Lack of impact on viral reservoir with α4β7 monoclonal antibody vedolizumab: macaque results not matched in humans
In 2016, impressive results generated headline news in Science after a macaque study using vedolizumab resulted in SIV remission in approximately half the animals after ART was stopped. 
An extension to this study was presented at AIDS 2018 that hoped to duplicate the results (using12 active and 10 controls). Unfortunately, they found no differences in responses in the active vs control groups. 
Also unfortunately, the first results using vedolizumab (already FDA-approved as a treatment for Crohn’s disease) in a human study also failed to see any effect.
Although two studies included results that suggest vedolizumab might be safe in HIV positive people [3, 4], there was no impact on time to viral rebound after stopping ART in 18 participants, even after various post hoc analysis (using historical controls to overcome the lack of a control arm in the open-label study). There was considerable variability in the range of results however that did include two cases without viral rebound.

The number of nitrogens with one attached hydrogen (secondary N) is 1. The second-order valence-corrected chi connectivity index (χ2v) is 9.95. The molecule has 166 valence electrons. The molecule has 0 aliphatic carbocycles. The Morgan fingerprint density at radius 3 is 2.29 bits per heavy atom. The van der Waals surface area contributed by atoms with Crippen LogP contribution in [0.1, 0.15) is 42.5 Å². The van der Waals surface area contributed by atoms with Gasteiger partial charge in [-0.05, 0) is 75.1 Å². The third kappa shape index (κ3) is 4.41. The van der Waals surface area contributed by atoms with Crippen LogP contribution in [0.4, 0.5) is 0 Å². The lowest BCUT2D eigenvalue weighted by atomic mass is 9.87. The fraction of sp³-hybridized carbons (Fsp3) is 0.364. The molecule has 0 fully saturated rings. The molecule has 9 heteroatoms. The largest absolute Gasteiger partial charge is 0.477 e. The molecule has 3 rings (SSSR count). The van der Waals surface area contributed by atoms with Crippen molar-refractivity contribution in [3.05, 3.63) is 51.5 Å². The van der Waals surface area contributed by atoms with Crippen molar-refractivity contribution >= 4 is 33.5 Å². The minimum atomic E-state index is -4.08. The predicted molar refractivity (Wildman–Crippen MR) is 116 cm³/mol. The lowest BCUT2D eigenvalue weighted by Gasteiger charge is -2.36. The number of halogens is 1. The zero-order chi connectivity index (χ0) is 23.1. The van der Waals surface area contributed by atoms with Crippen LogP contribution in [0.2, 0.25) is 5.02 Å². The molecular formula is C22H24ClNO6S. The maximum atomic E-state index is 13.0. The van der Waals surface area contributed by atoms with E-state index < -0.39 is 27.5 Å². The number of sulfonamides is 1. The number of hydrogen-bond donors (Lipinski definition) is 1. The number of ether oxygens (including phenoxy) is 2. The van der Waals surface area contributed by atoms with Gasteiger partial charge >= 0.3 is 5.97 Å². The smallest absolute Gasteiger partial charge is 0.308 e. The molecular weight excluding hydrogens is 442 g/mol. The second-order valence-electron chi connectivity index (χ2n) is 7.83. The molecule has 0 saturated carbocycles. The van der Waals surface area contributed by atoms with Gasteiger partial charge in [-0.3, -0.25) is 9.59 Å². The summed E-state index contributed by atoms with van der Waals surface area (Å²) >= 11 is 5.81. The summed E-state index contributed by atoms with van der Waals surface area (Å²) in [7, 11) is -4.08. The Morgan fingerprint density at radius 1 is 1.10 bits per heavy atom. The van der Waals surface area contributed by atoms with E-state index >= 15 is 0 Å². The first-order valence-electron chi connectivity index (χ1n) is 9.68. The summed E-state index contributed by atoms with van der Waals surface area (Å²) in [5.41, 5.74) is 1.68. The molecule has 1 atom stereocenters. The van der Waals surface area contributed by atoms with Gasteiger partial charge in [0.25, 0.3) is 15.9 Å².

Nevertheless, presenting these results, NIAID director Anthony Fauci “remained optimistic” about passive transfer of combinations of monoclonal antibodies during acute HIV infection.
- Byrareddy SN et al. Sustained virologic control in SIV+ macaques after antiretroviral and a4b7 antibody therapy. Science (2016), 354(6309):197-202. (14 Oct 2016). DOI: 10.1126/science.aag1276.
- Di Mascio M et al. Evaluation of an antibody to Alpha4Beta7 in the control of SIV infection. AIDS 2018, 23-27 July 2018, Amsterdam. Oral abstractTUAA0206LB.
- Thornhill JP et al. Two case reports on safety and impact of α4β7 integrin monoclonal antibody in treated primary HIV infection on HIV reservoirs. AIDS 2018, 23–27 July 2018, Amsterdam. PosterTHPEB098.
- Fauci A et al. Durable control of HIV infections in the absence of antiretroviral therapy